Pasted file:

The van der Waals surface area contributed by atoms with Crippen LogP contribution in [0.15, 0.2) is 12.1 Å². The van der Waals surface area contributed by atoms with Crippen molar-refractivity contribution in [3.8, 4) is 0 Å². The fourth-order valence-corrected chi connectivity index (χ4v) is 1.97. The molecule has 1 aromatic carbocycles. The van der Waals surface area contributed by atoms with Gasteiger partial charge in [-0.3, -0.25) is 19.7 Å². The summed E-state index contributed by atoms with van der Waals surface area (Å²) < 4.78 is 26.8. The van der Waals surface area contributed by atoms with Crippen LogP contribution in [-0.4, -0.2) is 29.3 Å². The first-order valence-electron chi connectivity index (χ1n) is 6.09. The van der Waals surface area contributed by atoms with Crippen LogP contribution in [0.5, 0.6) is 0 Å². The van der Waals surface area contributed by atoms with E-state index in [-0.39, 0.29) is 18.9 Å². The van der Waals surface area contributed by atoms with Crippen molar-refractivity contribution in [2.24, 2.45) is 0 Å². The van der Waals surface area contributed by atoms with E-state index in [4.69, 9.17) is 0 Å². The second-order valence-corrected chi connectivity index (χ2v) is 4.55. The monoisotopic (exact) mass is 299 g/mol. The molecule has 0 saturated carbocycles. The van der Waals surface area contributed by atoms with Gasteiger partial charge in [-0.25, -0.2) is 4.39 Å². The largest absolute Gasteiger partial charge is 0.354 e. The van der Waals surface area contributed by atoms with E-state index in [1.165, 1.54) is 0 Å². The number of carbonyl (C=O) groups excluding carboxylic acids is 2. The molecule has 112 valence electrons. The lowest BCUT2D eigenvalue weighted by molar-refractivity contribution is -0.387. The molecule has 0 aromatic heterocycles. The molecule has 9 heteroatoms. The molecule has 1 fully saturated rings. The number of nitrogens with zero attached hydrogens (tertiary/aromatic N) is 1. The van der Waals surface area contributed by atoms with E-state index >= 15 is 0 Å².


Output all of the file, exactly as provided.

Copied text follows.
The van der Waals surface area contributed by atoms with Crippen LogP contribution in [0.15, 0.2) is 12.1 Å². The van der Waals surface area contributed by atoms with Crippen molar-refractivity contribution in [3.8, 4) is 0 Å². The fourth-order valence-corrected chi connectivity index (χ4v) is 1.97. The molecule has 1 aromatic carbocycles. The van der Waals surface area contributed by atoms with Gasteiger partial charge in [-0.3, -0.25) is 19.7 Å². The summed E-state index contributed by atoms with van der Waals surface area (Å²) < 4.78 is 26.8. The van der Waals surface area contributed by atoms with Crippen LogP contribution in [-0.4, -0.2) is 29.3 Å². The first-order valence-electron chi connectivity index (χ1n) is 6.09. The van der Waals surface area contributed by atoms with Crippen LogP contribution in [0.5, 0.6) is 0 Å². The van der Waals surface area contributed by atoms with E-state index in [-0.39, 0.29) is 18.9 Å². The van der Waals surface area contributed by atoms with Crippen molar-refractivity contribution in [2.24, 2.45) is 0 Å². The van der Waals surface area contributed by atoms with E-state index in [4.69, 9.17) is 0 Å². The second-order valence-corrected chi connectivity index (χ2v) is 4.55. The monoisotopic (exact) mass is 299 g/mol. The molecule has 0 saturated carbocycles. The van der Waals surface area contributed by atoms with Gasteiger partial charge in [-0.25, -0.2) is 4.39 Å². The largest absolute Gasteiger partial charge is 0.354 e. The van der Waals surface area contributed by atoms with E-state index in [1.165, 1.54) is 0 Å². The number of carbonyl (C=O) groups excluding carboxylic acids is 2. The molecule has 112 valence electrons. The lowest BCUT2D eigenvalue weighted by molar-refractivity contribution is -0.387. The molecule has 0 aromatic heterocycles. The molecule has 9 heteroatoms. The molecule has 1 fully saturated rings. The number of nitrogens with zero attached hydrogens (tertiary/aromatic N) is 1. The van der Waals surface area contributed by atoms with E-state index >= 15 is 0 Å².